Apple threatens to change the privacy game. Again.
Celina BelottiPrivacy Lead
Apple held its developer summit a couple of weeks ago and announced that Safari users navigating on private browsing mode will receive an extra layer of protection: From now on, advertising IDs that are appended to their URL will be stripped out. This is yet another change from Apple that has a great influence on what the future of privacy looks like. While it may seem technical, it’s crucial for marketers to understand its implications and how it will impact their work.
Let’s break it down and explore what this means for you as a marketer.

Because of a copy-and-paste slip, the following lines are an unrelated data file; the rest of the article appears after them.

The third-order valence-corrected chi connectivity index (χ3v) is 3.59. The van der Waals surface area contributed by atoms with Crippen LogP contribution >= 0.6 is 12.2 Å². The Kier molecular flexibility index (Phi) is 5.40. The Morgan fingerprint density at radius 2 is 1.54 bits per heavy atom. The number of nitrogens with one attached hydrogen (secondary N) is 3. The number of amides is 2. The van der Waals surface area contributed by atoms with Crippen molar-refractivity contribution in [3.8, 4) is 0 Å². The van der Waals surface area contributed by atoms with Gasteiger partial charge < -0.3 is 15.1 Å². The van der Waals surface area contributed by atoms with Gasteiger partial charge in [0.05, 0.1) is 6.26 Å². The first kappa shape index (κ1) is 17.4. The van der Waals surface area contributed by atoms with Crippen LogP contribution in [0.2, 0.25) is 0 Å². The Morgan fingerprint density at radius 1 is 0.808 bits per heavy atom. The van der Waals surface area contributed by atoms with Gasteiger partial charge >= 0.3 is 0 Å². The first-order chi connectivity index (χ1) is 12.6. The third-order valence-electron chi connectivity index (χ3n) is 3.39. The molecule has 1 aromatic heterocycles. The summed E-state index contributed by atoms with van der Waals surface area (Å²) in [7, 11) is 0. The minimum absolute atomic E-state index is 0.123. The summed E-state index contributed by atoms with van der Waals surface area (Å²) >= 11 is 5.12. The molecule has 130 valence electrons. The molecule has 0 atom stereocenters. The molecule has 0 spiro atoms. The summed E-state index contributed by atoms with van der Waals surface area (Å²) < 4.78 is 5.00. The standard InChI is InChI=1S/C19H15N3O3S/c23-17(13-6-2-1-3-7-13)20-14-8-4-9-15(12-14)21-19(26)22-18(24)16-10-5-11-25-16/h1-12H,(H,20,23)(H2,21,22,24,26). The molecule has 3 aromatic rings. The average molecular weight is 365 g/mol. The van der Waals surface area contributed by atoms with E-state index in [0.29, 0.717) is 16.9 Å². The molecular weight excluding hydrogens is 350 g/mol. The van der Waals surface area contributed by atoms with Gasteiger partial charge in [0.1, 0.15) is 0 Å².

The problem with Apple removing certain URL parameters
Advertising parameters are appended to URLs so that advertisers can keep track of users’ behaviours when they interact with marketing campaigns. They are crucial when it comes to campaign attribution, for example, because the presence of a click identifier will inform platforms of where those users came from.
There are many types of URL parameters and to unpack exactly what is happening here, you have to understand that some of them, like the GClid (Google Click ID) or the FBClid (Facebook Click ID), carry individual identifiers, but other parameters might carry aggregate identifiers such as campaign IDs. This distinction is particularly pressing in this case because Apple will not be removing every single parameter from every single URL. In this update, they are referring specifically to URL parameters that carry individual identifiers, so UTM parameters such as utm_source and utm_medium, for example, will be preserved. However, user identifiers such as GClids will be stripped off.